Winston Lord: Making Up For a ’Lost Year’ in Afghanistan

Winston Lord: Making Up For a ’Lost Year’ in Afghanistan

October 16, 2003 5:04 pm (EST)

To help readers better understand the nuances of foreign policy, CFR staff writers and Consulting Editor Bernard Gwertzman conduct in-depth interviews with a wide range of international experts, as well as newsmakers.

Winston Lord, assistant secretary of state for East Asian and Pacific Affairs in the Clinton administration, reports that on a recent trip to Afghanistan he found that “huge problems” remain. But Lord says that conditions will start to improve because the Bush administration and other nations have now begun to take “several encouraging steps.”

Asserting that the administration’s preoccupation with Iraq meant that Afghanistan was largely ignored for a year, Lord, a former president of the Council on Foreign Relations, says, “I think we can still succeed in Afghanistan, but we have made the job much more complicated because of the ’lost year.’”

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Currently co-chairman of the International Rescue Committee (IRC), Lord was interviewed on October 15, 2003, by Bernard Gwertzman, consulting editor for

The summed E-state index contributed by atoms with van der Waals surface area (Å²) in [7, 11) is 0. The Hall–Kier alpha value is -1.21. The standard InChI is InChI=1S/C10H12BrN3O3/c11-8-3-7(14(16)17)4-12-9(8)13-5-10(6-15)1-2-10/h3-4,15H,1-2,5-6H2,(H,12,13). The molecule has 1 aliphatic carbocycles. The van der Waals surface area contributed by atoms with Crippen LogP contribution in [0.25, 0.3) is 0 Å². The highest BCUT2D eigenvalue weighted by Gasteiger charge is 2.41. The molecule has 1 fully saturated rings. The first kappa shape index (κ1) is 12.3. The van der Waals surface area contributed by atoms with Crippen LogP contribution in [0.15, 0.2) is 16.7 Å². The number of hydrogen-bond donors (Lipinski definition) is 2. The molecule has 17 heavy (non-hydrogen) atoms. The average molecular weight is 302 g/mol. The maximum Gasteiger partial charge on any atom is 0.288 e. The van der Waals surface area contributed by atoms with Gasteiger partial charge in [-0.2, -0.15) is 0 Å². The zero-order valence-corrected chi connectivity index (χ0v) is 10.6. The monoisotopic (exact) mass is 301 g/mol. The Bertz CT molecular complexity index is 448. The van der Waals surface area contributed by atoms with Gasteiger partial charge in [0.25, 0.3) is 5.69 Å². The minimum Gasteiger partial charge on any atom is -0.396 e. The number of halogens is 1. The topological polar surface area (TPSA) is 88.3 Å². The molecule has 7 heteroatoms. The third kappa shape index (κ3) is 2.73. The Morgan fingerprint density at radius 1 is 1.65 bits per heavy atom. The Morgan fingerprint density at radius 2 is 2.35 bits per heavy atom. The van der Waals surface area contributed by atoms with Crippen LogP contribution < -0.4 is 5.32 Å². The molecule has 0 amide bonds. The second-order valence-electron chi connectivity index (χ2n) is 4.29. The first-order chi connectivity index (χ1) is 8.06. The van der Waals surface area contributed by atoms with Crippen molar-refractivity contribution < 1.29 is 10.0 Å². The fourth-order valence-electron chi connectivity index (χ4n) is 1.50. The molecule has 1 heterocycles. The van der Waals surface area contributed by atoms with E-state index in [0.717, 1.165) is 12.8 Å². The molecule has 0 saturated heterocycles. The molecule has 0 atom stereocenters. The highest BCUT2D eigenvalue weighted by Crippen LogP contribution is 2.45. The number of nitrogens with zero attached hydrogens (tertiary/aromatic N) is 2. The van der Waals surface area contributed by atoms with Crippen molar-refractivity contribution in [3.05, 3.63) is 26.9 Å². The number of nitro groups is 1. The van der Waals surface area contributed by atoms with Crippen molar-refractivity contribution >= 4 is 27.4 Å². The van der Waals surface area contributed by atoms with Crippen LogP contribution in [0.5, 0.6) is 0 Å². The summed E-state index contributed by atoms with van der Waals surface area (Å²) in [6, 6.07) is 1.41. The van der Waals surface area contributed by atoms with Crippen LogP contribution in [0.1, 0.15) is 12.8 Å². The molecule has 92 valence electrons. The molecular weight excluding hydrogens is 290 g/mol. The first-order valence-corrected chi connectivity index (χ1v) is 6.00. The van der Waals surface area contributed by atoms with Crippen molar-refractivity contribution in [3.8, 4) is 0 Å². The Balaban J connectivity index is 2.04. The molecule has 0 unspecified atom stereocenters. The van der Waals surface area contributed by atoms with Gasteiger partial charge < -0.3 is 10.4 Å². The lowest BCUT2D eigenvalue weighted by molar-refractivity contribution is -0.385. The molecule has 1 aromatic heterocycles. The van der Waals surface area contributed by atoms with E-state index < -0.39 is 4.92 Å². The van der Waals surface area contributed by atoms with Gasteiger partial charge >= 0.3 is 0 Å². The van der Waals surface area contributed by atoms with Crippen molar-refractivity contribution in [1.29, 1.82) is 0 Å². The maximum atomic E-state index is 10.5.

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You were just in Afghanistan with a delegation from the International Rescue Committee. What were your impressions?

There are huge problems. But I am not overly pessimistic. There is good news and bad news. Essentially, the Bush administration and, by extension, the international community, lost a whole year from mid-2002 until a couple of months ago, because of a lack of focus and resources and cohesion. On the other hand, in the last couple of months several encouraging steps have been taken. I think we can still succeed in Afghanistan, but we have made the job much more complicated because of the “lost year.”

Why do you think there was this “lost year,” as you call it?

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First, the administration’s resources and attention were distracted by Iraq. Second, officials may have underestimated the problems in Afghanistan, including the security problems. And third, there was a lack of interagency coordination both in the field and in Washington. We paid a price on all these fronts.